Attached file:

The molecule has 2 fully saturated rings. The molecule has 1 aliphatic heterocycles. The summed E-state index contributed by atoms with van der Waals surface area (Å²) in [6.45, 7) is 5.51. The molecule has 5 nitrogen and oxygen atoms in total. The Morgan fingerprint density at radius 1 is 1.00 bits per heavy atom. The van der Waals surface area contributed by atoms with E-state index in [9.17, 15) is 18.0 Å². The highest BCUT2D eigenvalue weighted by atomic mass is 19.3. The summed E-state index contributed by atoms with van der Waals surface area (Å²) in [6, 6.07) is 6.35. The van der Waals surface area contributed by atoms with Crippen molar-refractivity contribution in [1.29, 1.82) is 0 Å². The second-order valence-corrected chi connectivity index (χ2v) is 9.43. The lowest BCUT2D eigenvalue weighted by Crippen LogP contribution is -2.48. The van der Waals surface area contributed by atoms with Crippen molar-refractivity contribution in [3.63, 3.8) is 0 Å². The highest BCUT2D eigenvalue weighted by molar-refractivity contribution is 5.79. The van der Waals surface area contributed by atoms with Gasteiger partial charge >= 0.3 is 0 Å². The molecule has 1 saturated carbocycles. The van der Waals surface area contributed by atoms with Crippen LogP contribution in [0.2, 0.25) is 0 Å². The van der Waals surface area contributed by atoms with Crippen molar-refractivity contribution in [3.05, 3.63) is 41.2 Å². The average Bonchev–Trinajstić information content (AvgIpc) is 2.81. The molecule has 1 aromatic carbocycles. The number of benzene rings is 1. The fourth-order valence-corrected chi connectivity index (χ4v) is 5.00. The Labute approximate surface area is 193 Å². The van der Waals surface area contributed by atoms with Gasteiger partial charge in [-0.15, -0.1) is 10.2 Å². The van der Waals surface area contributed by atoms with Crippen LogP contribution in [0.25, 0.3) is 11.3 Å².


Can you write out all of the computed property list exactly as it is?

The molecule has 2 fully saturated rings. The molecule has 1 aliphatic heterocycles. The summed E-state index contributed by atoms with van der Waals surface area (Å²) in [6.45, 7) is 5.51. The molecule has 5 nitrogen and oxygen atoms in total. The Morgan fingerprint density at radius 1 is 1.00 bits per heavy atom. The van der Waals surface area contributed by atoms with E-state index in [9.17, 15) is 18.0 Å². The highest BCUT2D eigenvalue weighted by atomic mass is 19.3. The summed E-state index contributed by atoms with van der Waals surface area (Å²) in [6, 6.07) is 6.35. The van der Waals surface area contributed by atoms with Crippen molar-refractivity contribution in [1.29, 1.82) is 0 Å². The second-order valence-corrected chi connectivity index (χ2v) is 9.43. The lowest BCUT2D eigenvalue weighted by Crippen LogP contribution is -2.48. The van der Waals surface area contributed by atoms with Crippen molar-refractivity contribution in [3.63, 3.8) is 0 Å². The highest BCUT2D eigenvalue weighted by molar-refractivity contribution is 5.79. The van der Waals surface area contributed by atoms with Gasteiger partial charge >= 0.3 is 0 Å². The molecule has 1 saturated carbocycles. The van der Waals surface area contributed by atoms with Crippen LogP contribution in [0.2, 0.25) is 0 Å². The van der Waals surface area contributed by atoms with Crippen molar-refractivity contribution in [3.05, 3.63) is 41.2 Å². The average Bonchev–Trinajstić information content (AvgIpc) is 2.81. The molecule has 1 aromatic carbocycles. The number of benzene rings is 1. The fourth-order valence-corrected chi connectivity index (χ4v) is 5.00. The Labute approximate surface area is 193 Å². The van der Waals surface area contributed by atoms with Gasteiger partial charge in [-0.15, -0.1) is 10.2 Å². The van der Waals surface area contributed by atoms with Crippen LogP contribution in [0.25, 0.3) is 11.3 Å².